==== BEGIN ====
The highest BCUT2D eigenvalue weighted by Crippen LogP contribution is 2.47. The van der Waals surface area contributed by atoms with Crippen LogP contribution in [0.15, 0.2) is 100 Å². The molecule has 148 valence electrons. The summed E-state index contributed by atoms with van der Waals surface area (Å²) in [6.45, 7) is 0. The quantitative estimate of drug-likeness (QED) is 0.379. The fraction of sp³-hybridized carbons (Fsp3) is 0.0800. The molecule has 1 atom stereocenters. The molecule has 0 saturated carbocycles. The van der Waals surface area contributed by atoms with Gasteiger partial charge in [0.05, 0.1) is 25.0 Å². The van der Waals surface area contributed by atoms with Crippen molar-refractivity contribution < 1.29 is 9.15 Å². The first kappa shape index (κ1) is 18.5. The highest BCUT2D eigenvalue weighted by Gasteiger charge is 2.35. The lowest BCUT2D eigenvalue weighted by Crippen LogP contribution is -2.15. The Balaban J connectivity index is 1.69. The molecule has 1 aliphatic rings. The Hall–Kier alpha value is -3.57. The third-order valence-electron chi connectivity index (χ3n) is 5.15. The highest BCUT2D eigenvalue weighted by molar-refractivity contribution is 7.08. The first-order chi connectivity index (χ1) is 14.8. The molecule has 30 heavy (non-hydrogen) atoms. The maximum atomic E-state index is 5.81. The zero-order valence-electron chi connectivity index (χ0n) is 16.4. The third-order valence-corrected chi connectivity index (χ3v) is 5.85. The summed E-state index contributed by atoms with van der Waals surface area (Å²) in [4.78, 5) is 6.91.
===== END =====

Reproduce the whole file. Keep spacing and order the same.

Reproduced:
The highest BCUT2D eigenvalue weighted by Crippen LogP contribution is 2.47. The van der Waals surface area contributed by atoms with Crippen LogP contribution in [0.15, 0.2) is 100 Å². The molecule has 148 valence electrons. The summed E-state index contributed by atoms with van der Waals surface area (Å²) in [6.45, 7) is 0. The quantitative estimate of drug-likeness (QED) is 0.379. The fraction of sp³-hybridized carbons (Fsp3) is 0.0800. The molecule has 1 atom stereocenters. The molecule has 0 saturated carbocycles. The van der Waals surface area contributed by atoms with Gasteiger partial charge in [0.05, 0.1) is 25.0 Å². The van der Waals surface area contributed by atoms with Crippen molar-refractivity contribution < 1.29 is 9.15 Å². The first kappa shape index (κ1) is 18.5. The highest BCUT2D eigenvalue weighted by Gasteiger charge is 2.35. The lowest BCUT2D eigenvalue weighted by Crippen LogP contribution is -2.15. The Balaban J connectivity index is 1.69. The molecule has 1 aliphatic rings. The Hall–Kier alpha value is -3.57. The third-order valence-electron chi connectivity index (χ3n) is 5.15. The highest BCUT2D eigenvalue weighted by molar-refractivity contribution is 7.08. The first-order chi connectivity index (χ1) is 14.8. The molecule has 30 heavy (non-hydrogen) atoms. The maximum atomic E-state index is 5.81. The zero-order valence-electron chi connectivity index (χ0n) is 16.4. The third-order valence-corrected chi connectivity index (χ3v) is 5.85. The summed E-state index contributed by atoms with van der Waals surface area (Å²) in [4.78, 5) is 6.91.